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Lancet Infect. Dis.Quantifying risks and interventions that have affected the burden of lower respiratory infections among children younger than 5 years: an analysis for the Global Burden of Disease Study 2017

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  • Lancet Infect. Dis.Quantifying risks and interventions that have affected the burden of lower respiratory infections among children younger than 5 years: an analysis for the Global Burden of Disease Study 2017


    Lancet Infect Dis. 2019 Oct 30. pii: S1473-3099(19)30410-4. doi: 10.1016/S1473-3099(19)30410-4. [Epub ahead of print] Quantifying risks and interventions that have affected the burden of lower respiratory infections among children younger than 5 years: an analysis for the Global Burden of Disease Study 2017.

    GBD 2017 Lower Respiratory Infections Collaborators.
    Collaborators (201)

    Abstract

    BACKGROUND:

    Despite large reductions in under-5 lower respiratory infection (LRI) mortality in many locations, the pace of progress for LRIs has generally lagged behind that of other childhood infectious diseases. To better inform programmes and policies focused on preventing and treating LRIs, we assessed the contributions and patterns of risk factor attribution, intervention coverage, and sociodemographic development in 195 countries and territories by drawing from the Global Burden of Diseases, Injuries, and Risk Factors Study 2017 (GBD 2017) LRI estimates.
    METHODS:

    We used four strategies to model LRI burden: the mortality due to LRIs was modelled using vital registration data, demographic surveillance data, and verbal autopsy data in a predictive ensemble modelling tool; the incidence of LRIs was modelled using population representative surveys, health-care utilisation data, and scientific literature in a compartmental meta-regression tool; the attribution of risk factors for LRI mortality was modelled in a counterfactual framework; and trends in LRI mortality were analysed applying changes in exposure to risk factors over time. In GBD, infectious disease mortality, including that due to LRI, is among HIV-negative individuals. We categorised locations based on their burden in 1990 to make comparisons in the changing burden between 1990 and 2017 and evaluate the relative percent change in mortality rate, incidence, and risk factor exposure to explain differences in the health loss associated with LRIs among children younger than 5 years.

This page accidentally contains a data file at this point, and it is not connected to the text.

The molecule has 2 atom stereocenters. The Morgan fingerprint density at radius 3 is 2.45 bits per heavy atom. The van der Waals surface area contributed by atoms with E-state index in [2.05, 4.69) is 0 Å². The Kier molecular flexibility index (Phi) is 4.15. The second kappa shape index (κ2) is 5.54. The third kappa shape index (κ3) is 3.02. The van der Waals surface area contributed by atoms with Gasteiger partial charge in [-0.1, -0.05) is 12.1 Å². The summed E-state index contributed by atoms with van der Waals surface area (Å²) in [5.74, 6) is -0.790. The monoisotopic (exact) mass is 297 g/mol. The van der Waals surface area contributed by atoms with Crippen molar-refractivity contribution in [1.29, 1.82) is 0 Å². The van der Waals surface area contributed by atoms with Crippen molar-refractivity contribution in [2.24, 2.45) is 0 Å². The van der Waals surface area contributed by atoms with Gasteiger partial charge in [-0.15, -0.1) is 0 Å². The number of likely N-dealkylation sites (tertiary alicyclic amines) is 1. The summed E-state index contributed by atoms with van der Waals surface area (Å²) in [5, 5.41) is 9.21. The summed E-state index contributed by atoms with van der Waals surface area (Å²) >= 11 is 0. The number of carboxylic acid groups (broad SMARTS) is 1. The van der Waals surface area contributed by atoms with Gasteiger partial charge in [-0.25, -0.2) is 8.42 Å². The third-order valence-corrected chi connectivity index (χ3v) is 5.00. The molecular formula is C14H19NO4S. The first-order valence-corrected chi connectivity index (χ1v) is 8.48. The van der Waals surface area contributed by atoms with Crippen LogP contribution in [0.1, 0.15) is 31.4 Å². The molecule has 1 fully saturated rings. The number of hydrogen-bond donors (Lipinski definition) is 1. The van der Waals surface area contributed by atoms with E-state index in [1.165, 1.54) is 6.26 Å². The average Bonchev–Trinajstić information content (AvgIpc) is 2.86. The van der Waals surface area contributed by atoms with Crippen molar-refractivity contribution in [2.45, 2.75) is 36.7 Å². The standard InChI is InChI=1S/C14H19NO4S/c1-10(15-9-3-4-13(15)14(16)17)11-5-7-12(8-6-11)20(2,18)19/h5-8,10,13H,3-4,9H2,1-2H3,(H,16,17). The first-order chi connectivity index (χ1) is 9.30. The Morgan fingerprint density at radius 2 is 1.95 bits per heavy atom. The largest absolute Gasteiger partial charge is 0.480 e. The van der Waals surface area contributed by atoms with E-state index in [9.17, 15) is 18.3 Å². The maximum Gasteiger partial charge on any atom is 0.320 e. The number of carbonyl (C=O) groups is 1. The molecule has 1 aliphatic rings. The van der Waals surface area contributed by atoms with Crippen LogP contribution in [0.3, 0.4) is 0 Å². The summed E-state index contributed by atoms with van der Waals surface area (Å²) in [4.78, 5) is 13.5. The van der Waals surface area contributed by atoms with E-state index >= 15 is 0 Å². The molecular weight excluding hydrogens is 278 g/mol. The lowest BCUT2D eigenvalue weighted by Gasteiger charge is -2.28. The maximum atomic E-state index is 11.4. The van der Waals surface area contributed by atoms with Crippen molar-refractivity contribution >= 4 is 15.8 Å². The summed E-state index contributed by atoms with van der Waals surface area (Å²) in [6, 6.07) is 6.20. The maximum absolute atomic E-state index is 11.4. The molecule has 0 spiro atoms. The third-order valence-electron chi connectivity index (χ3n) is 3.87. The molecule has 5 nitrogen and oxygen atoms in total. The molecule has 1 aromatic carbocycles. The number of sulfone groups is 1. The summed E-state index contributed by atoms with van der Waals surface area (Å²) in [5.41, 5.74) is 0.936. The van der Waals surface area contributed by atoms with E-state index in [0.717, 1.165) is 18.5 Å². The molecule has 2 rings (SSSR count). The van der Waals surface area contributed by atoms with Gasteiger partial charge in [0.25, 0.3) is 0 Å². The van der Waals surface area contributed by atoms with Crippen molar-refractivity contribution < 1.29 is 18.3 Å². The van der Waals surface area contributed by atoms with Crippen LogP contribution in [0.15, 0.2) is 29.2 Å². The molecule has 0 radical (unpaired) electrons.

FINDINGS:

    In 2017, LRIs caused 808 920 deaths (95% uncertainty interval 747 286-873 591) in children younger than 5 years. Since 1990, there has been a substantial decrease in the number of deaths (from 2 337 538 to 808 920 deaths; 654% decrease, 615-685) and in mortality rate (from 3627 deaths [3301-3920] per 100 000 children to 1189 deaths [1098-1283] per 100 000 children; 672% decrease, 635-701). LRI incidence declined globally (324% decrease, 272-375). The percent change in under-5 mortality rate and incidence has varied across locations. Among the risk factors assessed in this study, those responsible for the greatest decrease in under-5 LRI mortality between 1990 and 2017 were increased coverage of vaccination against Haemophilus influenza type b (114% decrease, 00-245), increased pneumococcal vaccine coverage (63% decrease, 61-63), and reductions in household air pollution (84%, 68-92).
    INTERPRETATION:

    Our findings show that there have been substantial but uneven declines in LRI mortality among countries between 1990 and 2017. Although improvements in indicators of sociodemographic development could explain some of these trends, changes in exposure to modifiable risk factors are related to the rates of decline in LRI mortality. No single intervention would universally accelerate reductions in health loss associated with LRIs in all settings, but emphasising the most dominant risk factors, particularly in countries with high case fatality, can contribute to the reduction of preventable deaths.
    FUNDING:

    Bill & Melinda Gates Foundation.
    Copyright 2019 The Author(s). Published by Elsevier Ltd. This is an Open Access article under the CC BY 40 license. Published by Elsevier Ltd.. All rights reserved.


    PMID: 31678026 DOI: 10.1016/S1473-3099(19)30410-4
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